The third part of our career transition series is on job exploration – the advertised and unadvertised roles.
You know what you want to do. You just need to find the right role. Sounds easy? Of course not! We know that this is a frustrating and difficult exercise. Here are a couple of hints:
- Don’t subscribe to just one job site like Seek. If you do, you are potentially missing out on roles that may be advertised through other portals such as Indeed or Jora or perhaps through company websites.
Use Google as a job search engine. You can type in “Engineering Manager jobs in Melbourne”. This brings up a range of roles through the various job sites and other sites you may not have thought to look. Similarly you should be using LinkedIn to search for roles.
The above ideally means you are maximising your search for roles that are advertised.
Career crystal ball
The next challenge is finding those roles which are not advertised. There is no magic trick here. This is difficult and no matter how experienced you are, it doesn’t get a lot easier. However if you think that around 25-30% of jobs are advertised and therefore up to 75% of jobs are not, then think about the opportunities that could be available for you. Now consider this – that the jobs for tomorrow, that is, not even ones employers know about, mainly because a person has not yet resigned, that lucrative contract has not been won or a new job has not yet been created – represents 100% of future jobs! Imagine if we knew where these jobs were and if we could find them before anyone else did!
Working your net
The first step in maximising your chances here is to identify your contacts – the people you know – and begin to build a matrix from this primary network. You must be using LinkedIn. It is a crucial aspect of getting to meet your contacts.
The people you are LinkedIn with are your primary contacts – the ones you know directly. They are not likely to be people who have job openings; rather, they become your advocates, your information sources and part of your communication system. When engaging in this activity there is one golden rule:
- Do not ask for a job directly!
- What you should be doing is asking for information about the area in which you are looking – this is a part of your research. You will soon enough find out where the best places are to seek work.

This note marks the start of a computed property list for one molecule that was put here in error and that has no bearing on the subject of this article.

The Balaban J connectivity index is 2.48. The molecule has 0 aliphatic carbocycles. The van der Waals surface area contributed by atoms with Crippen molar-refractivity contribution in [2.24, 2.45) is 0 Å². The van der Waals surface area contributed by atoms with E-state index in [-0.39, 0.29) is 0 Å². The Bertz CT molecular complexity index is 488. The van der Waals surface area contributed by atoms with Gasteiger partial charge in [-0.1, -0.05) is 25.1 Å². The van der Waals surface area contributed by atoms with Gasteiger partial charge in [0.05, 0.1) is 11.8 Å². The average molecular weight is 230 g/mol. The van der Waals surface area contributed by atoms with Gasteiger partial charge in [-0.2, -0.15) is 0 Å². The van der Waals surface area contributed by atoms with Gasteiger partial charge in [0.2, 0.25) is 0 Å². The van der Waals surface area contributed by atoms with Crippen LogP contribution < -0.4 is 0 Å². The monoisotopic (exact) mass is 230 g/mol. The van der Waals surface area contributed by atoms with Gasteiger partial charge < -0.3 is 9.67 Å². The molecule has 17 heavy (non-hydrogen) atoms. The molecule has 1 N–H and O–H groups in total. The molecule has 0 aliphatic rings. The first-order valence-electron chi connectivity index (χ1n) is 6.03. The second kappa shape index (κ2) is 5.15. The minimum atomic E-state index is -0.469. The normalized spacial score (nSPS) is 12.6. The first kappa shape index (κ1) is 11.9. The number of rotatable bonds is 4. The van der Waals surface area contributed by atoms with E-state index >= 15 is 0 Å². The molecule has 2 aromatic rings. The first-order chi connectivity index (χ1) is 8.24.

Some of your contacts will give you names of their business contacts, which may provide you with an introduction to your target organisations. These secondary contacts form a bridge from you to the decision makers. Secondary contacts can lead to still other sources, and so on.
Before we move on, let’s acknowledge that carrying out this activity (can I say networking now?) can be anxiety provoking and may actually take time to be effective.
Networking could be the key to your job search success!
However let us also acknowledge that “networking” is the most powerful of all techniques designed to assist you in finding work. Why? Because the more you network, the more information you know, the more people know you and the more opportunities you will be aware of. It stands to reason that if a job opportunity comes your way, there will not be many, if any, other contenders for that role. Why? Simply because the role may not be advertised and you may be the only person aware of the opportunity. Ask yourself how it would feel to go to an interview knowing you are the only person being considered!
If you are keen on a role in the public service or an educational institution, these vacancies are generally advertised anyway. So you may ask what good does networking do in these cases when everybody gets to know when a job is advertised. Well, the answer is that by networking it is possible you have already met the people who will be interviewing you, a distinct advantage; you know the organisation and you know about the role. That is pretty good information to be taking to an interview, isn’t it?
While this blog presents a high level view of networking (and job seeking in general), we will focus on the more specific aspects of this in the next blog.